SPEEDING motorists on Swansea’s Oystermouth Road are dicing with death and affecting residents’ quality of life, people living in flats there have claimed.
They said some drivers were racing up and down the dual carriageway at high speed at night, despite it being a built-up area and a 30mph limit.
They called for speed cameras saying the problem has got worse over the last couple of years, and they feared someone would die.
Oystermouth Road resident Tina Curtis said: “It’s absolutely beyond a joke. There is going to be a fatality on this road. I don’t like saying it, but it’s going to happen.
“You want to sit here at night. I open my patio doors – my God. I have to shut them – it’s the noise of the cars revving up, the exhausts backfiring.
“They dice in and out of the lanes. How somebody has not been killed, I just don’t know. You’re just waiting for a bang, and then blue lights.”
The 63-year-old has lived at her flat for four years, and said the din of normal traffic was fine.
“It’s got worse over the last two-and-a-half years,” she said of the speeding. “It’s making a few of us want to move.”
Mrs Curtis said she has reported her concerns to South Wales Police, but claimed the force referred her to Swansea Council. The council, she claimed, then referred back her to police.
South Wales Police said it was not aware of an increase in anti-social behaviour from speeding vehicles on Oystermouth Road.
Mrs Curtis said she spoke to a policeman who was at the scene of an accident outside her flat involving a car and a lamppost around a year ago.
“I said, ‘Can you please do something about this road? Surely someone has got the power to put up speed cameras.’ He said he would look into it, but I didn’t hear anything more.”
Don Astill, who has lived in his Oystermouth Road flat for 17 years, also reckoned speeding had got worse.
“At night it’s like Brands Hatch out there,” he said. “They race from the lights (near the prison) up to the Slip Bridge. You can smell the petrol.
“I recognise the cars now – (Vauxhall) Astras, Subarus and Minis. The music is going boom, boom, boom, and they are flying. They are going two abreast – their exhausts clattering and banging.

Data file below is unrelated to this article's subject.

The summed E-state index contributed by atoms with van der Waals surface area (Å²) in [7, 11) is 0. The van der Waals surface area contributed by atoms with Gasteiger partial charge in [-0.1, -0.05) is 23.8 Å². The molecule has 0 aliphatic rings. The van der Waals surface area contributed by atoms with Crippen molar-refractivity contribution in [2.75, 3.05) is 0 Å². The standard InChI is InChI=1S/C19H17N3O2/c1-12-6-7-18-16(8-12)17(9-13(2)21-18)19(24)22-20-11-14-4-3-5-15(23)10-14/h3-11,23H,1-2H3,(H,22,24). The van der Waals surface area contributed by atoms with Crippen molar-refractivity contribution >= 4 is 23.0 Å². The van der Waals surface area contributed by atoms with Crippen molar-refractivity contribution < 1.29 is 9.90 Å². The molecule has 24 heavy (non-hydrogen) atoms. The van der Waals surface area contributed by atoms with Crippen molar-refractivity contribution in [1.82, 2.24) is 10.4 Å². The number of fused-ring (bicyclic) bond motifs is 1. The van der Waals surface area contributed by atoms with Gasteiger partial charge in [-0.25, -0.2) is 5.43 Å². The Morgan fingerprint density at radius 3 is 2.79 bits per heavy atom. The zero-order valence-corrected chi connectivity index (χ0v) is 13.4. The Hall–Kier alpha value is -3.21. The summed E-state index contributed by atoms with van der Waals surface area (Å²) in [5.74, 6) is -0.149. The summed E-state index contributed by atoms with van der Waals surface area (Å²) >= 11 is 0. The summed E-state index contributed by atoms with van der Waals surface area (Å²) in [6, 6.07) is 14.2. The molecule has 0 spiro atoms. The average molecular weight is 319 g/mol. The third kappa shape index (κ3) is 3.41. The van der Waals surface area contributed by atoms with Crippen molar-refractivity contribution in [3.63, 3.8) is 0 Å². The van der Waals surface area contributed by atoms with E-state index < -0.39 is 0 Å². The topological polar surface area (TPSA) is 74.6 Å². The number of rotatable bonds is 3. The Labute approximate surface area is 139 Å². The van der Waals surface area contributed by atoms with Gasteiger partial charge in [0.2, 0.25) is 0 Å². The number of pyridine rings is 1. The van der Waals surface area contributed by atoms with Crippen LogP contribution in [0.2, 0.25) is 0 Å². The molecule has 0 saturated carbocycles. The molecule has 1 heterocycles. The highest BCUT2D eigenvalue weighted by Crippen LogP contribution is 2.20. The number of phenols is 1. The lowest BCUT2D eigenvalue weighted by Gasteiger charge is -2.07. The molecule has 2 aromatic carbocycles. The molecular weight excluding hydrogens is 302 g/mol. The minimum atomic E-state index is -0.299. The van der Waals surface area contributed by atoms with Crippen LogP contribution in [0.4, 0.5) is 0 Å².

“They’ve got no regard for anybody. The noise is so excessive. It can go on until 1am.
“I have phoned the police, and asked them to send an unmarked car.”
Another resident, Philip Curtis, claimed that speeds of up to 80mph or even 90mph were sometimes being reached.
“It’s blinking terrible,” said the 85-year-old. “It’s a built-up area, for goodness sakes. We’ve given up complaining.
“How there hasn’t been anyone killed on this road, I don’t know.”
In August 2019 a motorcyclist was killed further along the dual carriageway in the direction of Mumbles, where the speed limit is 40mph. Paul Jones, 50, was unable to swerve out of the way of a Ford Galaxy whose driver performed an unexpected U-turn near the St Helen’s Recreation Ground.
The driver, Arron William Parker, of Yate, Gloucestershire, pleaded guilty in court to causing death by careless driving, and to causing death while driving otherwise than in accordance with a licence. He was sentenced to six months in prison, suspended for two years.
The court also heard that Mr Jones, a father-of-two from Port Tennant, was travelling at an estimated 61mph at the time of the collision.
Responding to the claims by Oystermouth Road residents, police in Swansea said they were not aware of an increase in anti-social behaviour from speeding vehicles on Oystermouth Road.
A force spokeswoman said officers had investigated reports of off-road motorbikes on Oystermouth Road and in the city centre, and that periodic patrols in both areas have taken place.
“If there are concerns in the community it doesn’t appear they are being reported to us, so we would encourage anyone who has concerns connected to anti-social behaviour to report them to us,” she said.
– To report anti-social concerns to police, phone 101 or visit the online portal www.south-wales.police.uk/ro/report/